PAKISTAN has negotiated a difficult turn in politics neatly. The smooth change is acknowledged by the business community but it is not expecting wonders from Prime Minister Raja Pervez Ashraf.
The community views PM’s renewed focus on energy positively and hopes for greater cooperation among political parties and key institutions on minimum common economic programme to avert hard landing of a wobbly economy.
The third quarterly report of the State Bank of Pakistan released on June 22 reviewed the state of the economy in the following words: “Although Pakistan’s economy has shown some recovery in terms of GDP growth, (3.7 per cent during fiscal 2012 up from three per cent in 2011), key macro indicators still remain weak.” Specially, while inflationary pressures have eased compared to last year’s, inflationary expectations are entrenched.”
“The deterioration in external account has been less than expected, but financing the current account deficit remains challenging: and lastly, despite strong growth in tax collection, there are pressures on fiscal account.”
“Furthermore, energy shortages and low investment continue to compromise the economy’s capacity for growth”, the report says in its opening remarks.
The discussion with economists, government functionaries and businessmen over the change of parliamentary leader last week centered more on the process. The merits of the candidate’s selection by the dominant Pakistan People’s Party did not seem to bother them so much. Some of them believed that loose grip of the new PM on complex issues facing the economy may allow the economic team freedom to carry on with their work.
Economists expressed some anxiety over the move of the judiciary to press the NRO implementation issue all over again besides prompting or forcing the president to forego his party position.
“It generates an element of uncertainty that scare businesses”, Dr Hafeez Pasha, a distinguished economist who heads the advisory panel of the government commented over telephone from Lahore.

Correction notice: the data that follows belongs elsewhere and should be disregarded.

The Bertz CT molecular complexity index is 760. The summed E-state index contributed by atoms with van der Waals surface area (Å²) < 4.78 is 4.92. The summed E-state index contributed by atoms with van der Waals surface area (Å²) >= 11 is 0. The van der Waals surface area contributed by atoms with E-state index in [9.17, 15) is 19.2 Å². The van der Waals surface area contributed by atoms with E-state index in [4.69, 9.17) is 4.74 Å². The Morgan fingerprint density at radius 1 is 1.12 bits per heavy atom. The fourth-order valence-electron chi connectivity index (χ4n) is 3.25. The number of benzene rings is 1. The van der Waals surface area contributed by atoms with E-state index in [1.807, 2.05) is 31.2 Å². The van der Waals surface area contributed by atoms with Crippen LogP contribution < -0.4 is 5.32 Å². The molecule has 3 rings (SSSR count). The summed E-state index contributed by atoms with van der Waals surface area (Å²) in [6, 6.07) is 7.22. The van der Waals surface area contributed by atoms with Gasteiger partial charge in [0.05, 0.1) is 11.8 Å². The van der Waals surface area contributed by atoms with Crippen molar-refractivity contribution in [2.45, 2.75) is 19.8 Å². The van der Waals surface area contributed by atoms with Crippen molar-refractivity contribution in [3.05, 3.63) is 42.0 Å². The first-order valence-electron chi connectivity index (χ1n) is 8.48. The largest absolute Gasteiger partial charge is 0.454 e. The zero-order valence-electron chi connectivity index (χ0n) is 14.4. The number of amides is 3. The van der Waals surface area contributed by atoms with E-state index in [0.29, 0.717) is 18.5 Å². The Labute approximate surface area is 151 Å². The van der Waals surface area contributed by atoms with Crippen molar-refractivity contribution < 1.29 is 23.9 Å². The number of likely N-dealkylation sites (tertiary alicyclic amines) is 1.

“It is wonderful that the change occurred smoothly. I do not see any change in the economic policy. The economic team will implement the budget that was passed by the parliament before the exit of the last PM”, he said.
Some senior retired bureaucrats, who know the functioning of the government from inside, were skeptical.
“Like his predecessor, the new PM will compromise, often harsh but needed economic decisions for political expediency. For me the situation has slipped from bad to worse. He will be as much a liability for the economy as his predecessor. His reputation related to rental power is not going to help either on the negotiating table with development partners”, a former federal secretary who served in multiple economic ministries, commented from Islamabad.
“A PM need not be an economist to steer the economy out of difficult patch. He needs to be committed and decisive. His campaign to please everyone to get into PM chamber should end as soon as he takes oath of office. He should have a good sense to choose right set of economic advisors and more importantly officers to implement the agreed programme”, another senior officer, who served in the kitchen cabinet of Gilani, said.
He lamented deteriorating work culture of top heavy administrative set-up.”I hold administration as much responsible as the politicians. Our officers are arrogant and ineffective. They detest political leadership and live in the past. There is need to reorient the bureaucratic mindset to enable it to deliver”, he added.
“Despite problems facing the economy, I am happy that Pakistan has displayed capability to work within the constitutional framework under extreme pressure. I see it as a promise of better future”, Eizaz Sheikh, a business leader with interest in cement sector said commenting on the change.
“The judiciary has conveyed the message loud and clear. No one is above the law and respect of superior court orders is mandatory irrespective of clout or position. Now they need to step back and let the government function”, he said.
A few commentators contacted made a case for holding of fresh elections to ward off immediate political risks.
“The announcement of election schedule will set the ball rolling. It will charge the environment, direct the nervous energy of stakeholders towards something purposeful, dissuade the judiciary from adventurism, bring out hidden wealth, and give hope to the people to partake in a change”, a textile tycoon suggested.
“The country needs a fresh start. It is naïve to expect an outgoing government to take required economic measures so close to elections. Let the people elect the next government and peaceful transfer of power take place. Then, the new government should create a conducive business environment, fix the economy and provide opportunity to the people to live in dignity”, he concluded.